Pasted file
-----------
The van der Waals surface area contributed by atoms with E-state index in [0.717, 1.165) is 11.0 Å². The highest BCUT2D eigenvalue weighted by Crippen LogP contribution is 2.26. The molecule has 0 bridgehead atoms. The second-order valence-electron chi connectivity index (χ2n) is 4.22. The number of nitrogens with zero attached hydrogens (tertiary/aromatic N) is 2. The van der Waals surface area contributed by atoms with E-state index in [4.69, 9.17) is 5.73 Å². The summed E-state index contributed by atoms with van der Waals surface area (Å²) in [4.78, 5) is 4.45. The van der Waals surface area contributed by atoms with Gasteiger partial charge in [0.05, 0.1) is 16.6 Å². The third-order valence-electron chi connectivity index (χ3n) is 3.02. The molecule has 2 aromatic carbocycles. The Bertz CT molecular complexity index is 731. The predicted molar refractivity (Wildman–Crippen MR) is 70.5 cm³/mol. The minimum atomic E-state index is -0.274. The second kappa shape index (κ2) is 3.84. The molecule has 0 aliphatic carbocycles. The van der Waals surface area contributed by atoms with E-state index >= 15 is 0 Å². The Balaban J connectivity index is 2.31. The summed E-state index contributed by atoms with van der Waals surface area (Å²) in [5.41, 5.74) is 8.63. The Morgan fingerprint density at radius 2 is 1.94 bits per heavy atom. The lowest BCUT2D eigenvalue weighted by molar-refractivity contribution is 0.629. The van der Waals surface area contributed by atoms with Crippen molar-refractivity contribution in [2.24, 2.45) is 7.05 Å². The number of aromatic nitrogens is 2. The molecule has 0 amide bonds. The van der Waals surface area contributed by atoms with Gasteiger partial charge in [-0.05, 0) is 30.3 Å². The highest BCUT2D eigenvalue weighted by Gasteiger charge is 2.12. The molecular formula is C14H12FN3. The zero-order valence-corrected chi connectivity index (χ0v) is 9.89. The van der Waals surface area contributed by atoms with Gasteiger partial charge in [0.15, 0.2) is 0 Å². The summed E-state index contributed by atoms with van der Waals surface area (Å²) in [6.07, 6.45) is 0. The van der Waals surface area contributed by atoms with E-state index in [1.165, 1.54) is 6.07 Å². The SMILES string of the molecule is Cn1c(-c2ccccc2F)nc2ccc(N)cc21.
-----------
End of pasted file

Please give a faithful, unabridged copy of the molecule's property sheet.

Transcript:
The van der Waals surface area contributed by atoms with E-state index in [0.717, 1.165) is 11.0 Å². The highest BCUT2D eigenvalue weighted by Crippen LogP contribution is 2.26. The molecule has 0 bridgehead atoms. The second-order valence-electron chi connectivity index (χ2n) is 4.22. The number of nitrogens with zero attached hydrogens (tertiary/aromatic N) is 2. The van der Waals surface area contributed by atoms with E-state index in [4.69, 9.17) is 5.73 Å². The summed E-state index contributed by atoms with van der Waals surface area (Å²) in [4.78, 5) is 4.45. The van der Waals surface area contributed by atoms with Gasteiger partial charge in [0.05, 0.1) is 16.6 Å². The third-order valence-electron chi connectivity index (χ3n) is 3.02. The molecule has 2 aromatic carbocycles. The Bertz CT molecular complexity index is 731. The predicted molar refractivity (Wildman–Crippen MR) is 70.5 cm³/mol. The minimum atomic E-state index is -0.274. The second kappa shape index (κ2) is 3.84. The molecule has 0 aliphatic carbocycles. The van der Waals surface area contributed by atoms with E-state index >= 15 is 0 Å². The Balaban J connectivity index is 2.31. The summed E-state index contributed by atoms with van der Waals surface area (Å²) in [5.41, 5.74) is 8.63. The Morgan fingerprint density at radius 2 is 1.94 bits per heavy atom. The lowest BCUT2D eigenvalue weighted by molar-refractivity contribution is 0.629. The van der Waals surface area contributed by atoms with Crippen molar-refractivity contribution in [2.24, 2.45) is 7.05 Å². The number of aromatic nitrogens is 2. The molecule has 0 amide bonds. The van der Waals surface area contributed by atoms with Gasteiger partial charge in [-0.05, 0) is 30.3 Å². The highest BCUT2D eigenvalue weighted by Gasteiger charge is 2.12. The molecular formula is C14H12FN3. The zero-order valence-corrected chi connectivity index (χ0v) is 9.89. The van der Waals surface area contributed by atoms with Gasteiger partial charge in [0.15, 0.2) is 0 Å². The summed E-state index contributed by atoms with van der Waals surface area (Å²) in [6.07, 6.45) is 0. The van der Waals surface area contributed by atoms with E-state index in [1.165, 1.54) is 6.07 Å². The SMILES string of the molecule is Cn1c(-c2ccccc2F)nc2ccc(N)cc21.